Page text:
“Gun customers have always been interested in items that are new and exciting,” Greve said. “They respect tradition, but in terms of product, if something is new they want to see it, touch it and try it.”

Faw said the demand for products in the concealed carry market also is driving product development.

“For instance, we had a lot of requests for a light and laser,” he said. “So we worked on it, and now the Rail Master Pro has the light and laser combined.”

New technology is not just about product.

“Our industry is utilizing the Internet for conveying information about products and for online sales,” he said. “I think the way the NRA is using the Internet to relate to the younger generations is brilliant. I wish more of the industry would embrace this viewpoint.”


Bushnell Bone Collector Laser Rangefinder



Retailers are using online technologies to reach out to customers as well.

“We traditionally have tried to be aggressive in the marketplace in terms of advertising and marketing,” Greve said. “We’r trying to utilize all the social media channels to reach our customers. For instance, a customer recently saw we had a high-end gun via Instagram and we ended up selling him two guns for a total of $5,000. Social media has become a way of reaching out to customers across the country that we wouldn’t otherwise have; social media is becoming more and more important.”

Using social media is allowing Northwest Armory to do what Greve calls “younging up” their customer base, and to be more relevant to potential customers who follow the trends.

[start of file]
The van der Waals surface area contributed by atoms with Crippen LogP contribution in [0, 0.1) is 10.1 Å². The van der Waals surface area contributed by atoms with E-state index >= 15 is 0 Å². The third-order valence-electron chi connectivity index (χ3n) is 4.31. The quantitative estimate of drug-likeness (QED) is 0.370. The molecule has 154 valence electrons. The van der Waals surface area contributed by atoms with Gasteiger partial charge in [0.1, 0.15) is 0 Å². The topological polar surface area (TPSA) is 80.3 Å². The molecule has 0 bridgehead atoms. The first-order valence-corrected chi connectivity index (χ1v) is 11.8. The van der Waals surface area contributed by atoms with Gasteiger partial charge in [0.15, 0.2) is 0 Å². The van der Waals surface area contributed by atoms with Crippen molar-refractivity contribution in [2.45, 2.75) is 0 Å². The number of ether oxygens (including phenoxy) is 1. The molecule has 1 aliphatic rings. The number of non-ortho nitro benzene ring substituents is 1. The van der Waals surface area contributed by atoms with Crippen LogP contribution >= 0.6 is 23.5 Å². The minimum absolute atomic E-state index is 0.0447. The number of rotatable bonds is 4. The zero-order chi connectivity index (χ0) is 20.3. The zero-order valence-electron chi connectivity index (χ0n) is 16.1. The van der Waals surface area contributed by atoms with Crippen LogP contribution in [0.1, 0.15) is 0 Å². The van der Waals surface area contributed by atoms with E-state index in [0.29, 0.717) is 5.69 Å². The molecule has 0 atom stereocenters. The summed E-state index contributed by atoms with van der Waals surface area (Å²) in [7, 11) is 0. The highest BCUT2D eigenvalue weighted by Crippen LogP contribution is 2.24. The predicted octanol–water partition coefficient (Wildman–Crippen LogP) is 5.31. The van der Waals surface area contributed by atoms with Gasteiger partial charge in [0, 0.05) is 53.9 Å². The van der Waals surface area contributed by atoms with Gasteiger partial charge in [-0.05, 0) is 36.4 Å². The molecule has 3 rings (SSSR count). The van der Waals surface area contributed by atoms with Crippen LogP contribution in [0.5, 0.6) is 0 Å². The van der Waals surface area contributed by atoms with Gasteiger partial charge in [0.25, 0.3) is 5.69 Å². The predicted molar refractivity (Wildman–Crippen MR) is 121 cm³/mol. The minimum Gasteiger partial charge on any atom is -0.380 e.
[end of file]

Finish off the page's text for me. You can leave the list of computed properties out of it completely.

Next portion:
“Social media is helping us to be fresh and innovative in the way we market,” Greve said. “I come from a non-firearms retail background, and I’m trying to bring some insights from other industries into this one.” The store is also reaching out to women and non-traditional customers through social media.

For the average shooter, this is a really exciting time in terms of technological advances.
“We’re seeing more innovation and more choices for reasonable amounts of money,” he said. “All these technologies and new materials have brought prices down on quality products quite a bit, which is a great thing for the shooter.”

New forms of information technology are also making it easier for customers to learn about products they’re interested in.

“We’re more accessible as an industry to the consumer,” Greve said. “Customers are able to get more information and do more research, and be more comfortable about particular products before they walk in the door of a gun store.”

Greve said there’s a “threshold resistance” for new shooters — meaning they don’t want to feel like they’re being looked down upon or don’t know what they’re doing while visiting a store.

“Information technology allows these customers to become more comfortable about the products they’re looking for,” he said

ATN PS-28-3


How much these new technologies affect the average gun store depends on how open the retailer is to embracing trends and looking at his business in a new and unique way.
“This is an opportunity for stores that are a bit more forward-thinking to be big business and market well, and be better overall,” Greve said.

Faw agreed.

“The move toward high-tech means more sales for well-prepared and well-stocked gun stores,” Faw said. “Consumers are aware of high-tech products and they go into stores looking for them. Stores that are able to think ahead and stock these products are better able to make sales. And if they have something on-hand and the customer isn’t aware of it, it’s an opportunity to educate the customer and then make a sale.”